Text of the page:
Assessing the Effects of Traffic on the Behavior and Viewability of Grizzly Bears

Study Overview

In 1917, Denali National Park and Preserve (then Mount McKinley National Park) became the first national park established to protect wildlife. Providing opportunities to view wildlife has continued to be a priority throughout the park's 100+ year history. As visitation has increased over the years, park managers have taken actions such as restricting private vehicle traffic along the Denali Park Road and establishing a bus system in order to protect wildlife and preserve wildlife viewing opportunities. Today, visitors to Denali continue to expect bus trips to provide world-class wildlife viewing. But despite a long history of studying traffic and wildlife, park managers don’t have a comprehensive understanding of how traffic patterns affect wildlife viewing opportunities, animal behavior, or habitat use. This type of deep dive into the relationship between wildlife behavior, wildlife viewing rates, and traffic patterns is an important part of Denali’s 2012 Vehicle Management Plan.

The current closure of the western half of the Denali Park Road at Mile 43, due to the Pretty Rocks Landslide, presents a unique opportunity to study these effects. This before-after-control-impact (BACI) study will assess changes in bear movement and habitat use along a 30-mile segment of the Denali Park Road. The non-traffic control period in 2023–24 will be compared to the impact period when high traffic levels resume in 2025, after completion of the Polychrome Area Project. Bear behavior will also be assessed along a non-impacted segment of the park road (where traffic continued throughout all years), east of the closure as a control site.

A grizzly bear walks down a gravel road toward a green bus.

NPS Photo

Management History of the Denali Park Road

One of the biggest challenges in managing national parks is to balance protecting resources with making them available for people to enjoy. In Denali, park managers must maintain the opportunities to view wildlife, tundra ecosystems, and mountain scenery while protecting these same resources.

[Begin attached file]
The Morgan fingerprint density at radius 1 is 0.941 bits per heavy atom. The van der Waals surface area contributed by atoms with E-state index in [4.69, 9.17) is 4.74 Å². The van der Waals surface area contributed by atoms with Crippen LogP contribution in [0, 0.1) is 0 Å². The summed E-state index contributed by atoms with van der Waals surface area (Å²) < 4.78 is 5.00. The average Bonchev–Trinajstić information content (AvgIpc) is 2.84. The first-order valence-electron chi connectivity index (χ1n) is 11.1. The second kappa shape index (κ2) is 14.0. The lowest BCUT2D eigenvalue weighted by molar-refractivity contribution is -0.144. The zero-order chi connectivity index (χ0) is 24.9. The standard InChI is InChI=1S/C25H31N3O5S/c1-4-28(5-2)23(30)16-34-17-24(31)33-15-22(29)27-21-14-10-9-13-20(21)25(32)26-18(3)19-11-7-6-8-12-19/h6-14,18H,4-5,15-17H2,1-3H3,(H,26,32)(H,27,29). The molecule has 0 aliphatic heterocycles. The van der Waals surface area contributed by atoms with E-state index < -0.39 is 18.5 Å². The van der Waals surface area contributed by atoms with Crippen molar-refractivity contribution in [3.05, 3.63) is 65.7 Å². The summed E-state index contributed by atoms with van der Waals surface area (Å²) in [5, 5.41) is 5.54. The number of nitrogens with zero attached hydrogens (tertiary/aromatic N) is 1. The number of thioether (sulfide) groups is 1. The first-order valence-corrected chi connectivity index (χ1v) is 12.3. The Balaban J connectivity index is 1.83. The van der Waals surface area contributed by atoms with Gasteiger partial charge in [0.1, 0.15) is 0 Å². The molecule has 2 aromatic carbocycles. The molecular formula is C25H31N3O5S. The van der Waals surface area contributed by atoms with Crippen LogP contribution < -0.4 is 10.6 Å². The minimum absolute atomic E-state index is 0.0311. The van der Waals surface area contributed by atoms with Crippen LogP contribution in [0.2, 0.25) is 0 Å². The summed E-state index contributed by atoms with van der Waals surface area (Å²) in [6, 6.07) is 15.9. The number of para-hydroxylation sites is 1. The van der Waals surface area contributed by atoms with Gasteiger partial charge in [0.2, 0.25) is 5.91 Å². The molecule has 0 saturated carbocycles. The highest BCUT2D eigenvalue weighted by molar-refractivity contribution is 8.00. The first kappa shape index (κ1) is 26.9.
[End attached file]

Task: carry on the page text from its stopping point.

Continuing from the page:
Since 1972, when the George Parks Highway was completed and connected the Denali Park Road to other highways in the state, private vehicle traffic has been limited and a bus system has been used to transport visitors through the park. As visitation continued to increase, there was a need for additional research and restrictions. The Denali Park Road Capacity Study began in 2006 and was completed in 2012. In 2012, an additional study on habitat use and movement patterns of grizzly bears relative to the road and the Vehicle Management Plan were published. While similar, this current bear study allows the unprecedented comparison of a no-traffic condition.

Human activity typically occurs along the entire 92-mile length of the road and has the potential to have wide-reaching, population-level effects on wildlife. To make future decisions, park managers need scientific data on the effects of traffic limits.

Previous Studies

Several previous studies have observed wildlife abundance and behavior along the park road1,2,3. But the results of these studies are inconclusive and may be biased because observations were only made from the road, not accounting for animals that may have been nearby but were obscured. In addition, previous studies only occurred during periods when the road was open to traffic. As visitation increases, managers face pressure to allow more traffic along the park road. The two-year closure of the western half of the park road provides an unprecedented opportunity to study the before and after effects of high traffic volume on grizzly bears. Determining whether bear behavior is altered and whether bear viewing opportunities are influenced by traffic along the park road will provide valuable information to inform future decisions about managing traffic, both in Denali and for other areas managing landscapes for wildlife (bear) viewing.